Mountain thrills and edgy art in Vlad’s former home
Drive a stake into the heart of those Transylvanian stereotypes. Yes, this region of Romania has all the moody castles and fog-draped mountains you can wave a crucifix at. But visit Transylvania today and you’re just as likely to sashay through a wickedly inventive art gallery, spy on bears, or ski the Carpathian Mountains.
Transylvania is experiencing a renaissance. Cluj-Napoca was dubbed an art city of the future by Phaidon, and Braşov is attracting as many nightlife lovers as vampire hunters. Horses and carts still rattle through the countryside, but they’ll soon share the roads with Uber cabs, as the app-based transport network sets up a new office in Bucharest. Meanwhile Transylvanian Airbnb listings are slowly amassing, excellent news for fans of social accommodation.
Beyond the towns, all eyes are on Transylvania’s real fang-toothed predators: wolves, lynx and the majority of Romania’s 6000-strong bear population. With the recent reintroduction of bison to the Carpathian Mountains, opportunities for wildlife watching are sure to become even richer. Controversially the government still issues hunting permits for animals perceived as a threat, and there’s been criticism of building sites encroaching on natural spaces. But attitudes are changing in a country once infamous for bear-baiting. Wildlife sanctuaries such as Libearty are thriving, while eco-conscious operators such as Ibis and Carpathian Mountain Tours ply the mountains. At long last Transylvania’s natural riches are taking centre stage.
There’s reinvention in the air in Cluj-Napoca, which is feted as one of Europe’s emerging art hubs. The acclaim is largely thanks to the Fabrica de Pensule (Paintbrush Factory), an art collective with six mini-galleries. But the buzz is helped in no small part by Cluj’s quirky museums and nightlife, which deftly marries cellar boozeries with a handful of achingly trendy indie bars.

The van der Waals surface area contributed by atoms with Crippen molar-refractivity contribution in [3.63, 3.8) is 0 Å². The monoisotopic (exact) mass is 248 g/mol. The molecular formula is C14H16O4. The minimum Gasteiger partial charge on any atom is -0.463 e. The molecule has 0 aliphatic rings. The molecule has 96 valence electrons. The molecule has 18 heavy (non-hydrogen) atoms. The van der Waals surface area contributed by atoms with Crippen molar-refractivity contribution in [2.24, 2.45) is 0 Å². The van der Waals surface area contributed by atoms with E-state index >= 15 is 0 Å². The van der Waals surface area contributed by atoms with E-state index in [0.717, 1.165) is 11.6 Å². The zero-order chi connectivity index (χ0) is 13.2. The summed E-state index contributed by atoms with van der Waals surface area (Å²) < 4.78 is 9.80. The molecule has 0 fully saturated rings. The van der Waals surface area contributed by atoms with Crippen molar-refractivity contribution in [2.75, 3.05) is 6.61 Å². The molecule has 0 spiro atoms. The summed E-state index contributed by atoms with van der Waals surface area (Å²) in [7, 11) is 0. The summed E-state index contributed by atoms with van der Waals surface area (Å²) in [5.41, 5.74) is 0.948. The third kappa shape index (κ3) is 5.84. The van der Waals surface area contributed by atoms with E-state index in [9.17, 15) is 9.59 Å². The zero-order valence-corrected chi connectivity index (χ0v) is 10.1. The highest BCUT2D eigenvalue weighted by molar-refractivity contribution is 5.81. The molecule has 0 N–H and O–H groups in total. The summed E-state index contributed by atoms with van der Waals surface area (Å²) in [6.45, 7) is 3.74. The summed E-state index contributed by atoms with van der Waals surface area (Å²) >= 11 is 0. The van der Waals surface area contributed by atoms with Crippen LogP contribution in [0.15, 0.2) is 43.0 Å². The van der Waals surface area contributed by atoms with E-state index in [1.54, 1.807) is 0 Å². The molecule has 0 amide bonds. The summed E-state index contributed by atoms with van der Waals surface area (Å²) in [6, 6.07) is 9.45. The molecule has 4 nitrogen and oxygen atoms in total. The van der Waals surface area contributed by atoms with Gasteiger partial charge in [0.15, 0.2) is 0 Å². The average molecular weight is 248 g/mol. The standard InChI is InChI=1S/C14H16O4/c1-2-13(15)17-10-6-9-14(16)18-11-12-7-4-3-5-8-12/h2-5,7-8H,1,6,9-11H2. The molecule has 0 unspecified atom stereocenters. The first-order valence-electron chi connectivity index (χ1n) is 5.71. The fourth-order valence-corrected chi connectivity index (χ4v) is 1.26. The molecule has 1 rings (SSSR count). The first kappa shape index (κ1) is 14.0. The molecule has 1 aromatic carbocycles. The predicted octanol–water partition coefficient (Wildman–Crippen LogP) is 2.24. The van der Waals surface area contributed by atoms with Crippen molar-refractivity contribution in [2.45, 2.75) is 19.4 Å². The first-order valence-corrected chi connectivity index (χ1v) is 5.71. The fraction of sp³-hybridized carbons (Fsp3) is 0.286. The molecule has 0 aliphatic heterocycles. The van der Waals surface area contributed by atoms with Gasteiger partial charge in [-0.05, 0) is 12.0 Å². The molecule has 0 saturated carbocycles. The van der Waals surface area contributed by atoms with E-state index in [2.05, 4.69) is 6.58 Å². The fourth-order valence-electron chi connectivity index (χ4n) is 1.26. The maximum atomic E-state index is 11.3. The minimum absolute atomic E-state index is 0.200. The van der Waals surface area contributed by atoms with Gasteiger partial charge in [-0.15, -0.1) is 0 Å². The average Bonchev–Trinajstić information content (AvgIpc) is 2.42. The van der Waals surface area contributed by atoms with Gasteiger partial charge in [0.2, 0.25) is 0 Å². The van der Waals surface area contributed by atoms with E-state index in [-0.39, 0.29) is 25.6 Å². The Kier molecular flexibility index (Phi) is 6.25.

Excellent snow for a small price tag is every skier’s dream. Best of all, in Transylvania there’s no need to hole up in a remote ski resort. Poiana Braşov is only half an hour from Braşov city, and Păltiniş, one of Romania’s highest resorts at 1440m, is less than an hour from Sibiu. Cutting-edge art and a taste for the piste haven’t eclipsed the rural Romania of your imagination. Fortified churches sprout across Transylvania, with some of the best in Biertan and Viscri. When a breeze rattles the pastel-coloured wooden shutters and scarlet-clad Roma villagers march through the fields, this region casts a powerful spell.
Still hoping for a glimpse of Dracula? Look hard amid the ‘Count Drankula’ souvenir T-shirts and forget what you have learned from Bram Stoker (whose 19th-century novel only takes loose inspiration from Transylvania). For some, the historical Vlad Dracul – son of ‘Dragon’ to his friends, ‘Impaler’ to his impalees – is a national hero for seeing off Ottoman invaders through a range of grisly tactics. Hardcore Vlad fans will want to venture to his strategic Poenari Citadel in neighbouring Wallachia, but the Transylvanian Vlad trail focuses on delightfully colourful Sighişoara, his birthplace.
- Don’t be surprised if your nose lengthens on Sibiu’s iron bridge. The 1859 span is known as ‘Liars’ Bridge’, thanks to haggling market sellers and (local legends claim) sweethearts declaring their virginity to one another.
- The path from Buckingham Palace to Braşov might not seem immediately apparent, but Prince Charles supports a number of conservation projects in Transylvania. The UK royal has even planted a wildflower meadow at England’s Highgrove Gardens to remind him of the Transylvanian countryside.
Most bizarre sight
With gold-embossed murals and a multi-coloured tiled roof, Tàrgu Mureş’ Culture Palace is one of the region’s most bewilderingly beautiful sights. Wonders increase inside, especially in the flashy Hall of Mirrors (Sala Oglinzi). Here local folklore is lovingly embossed in stained glass, from fairy tales to Satanic ravishment. Shield the kids’ eyes for this one.
Romanian sarmale, a cabbage leaf roll of seasoned meat, and mămăligă, cornmeal porridge, often studded with sheep’s cheese and bacon, are perpetually lavish plates. But in Svékely Land, where ethnic Hungarians outnumber Romanians, there’s an extra sprinkling of paprika. With Hungarian goulash, Romanian papanaşi (curd-stuffed donuts) and banquets of grilled meat, there are plenty of reasons to raise a glass of țuică, the local firewater, to the chef.
By Anita Isalska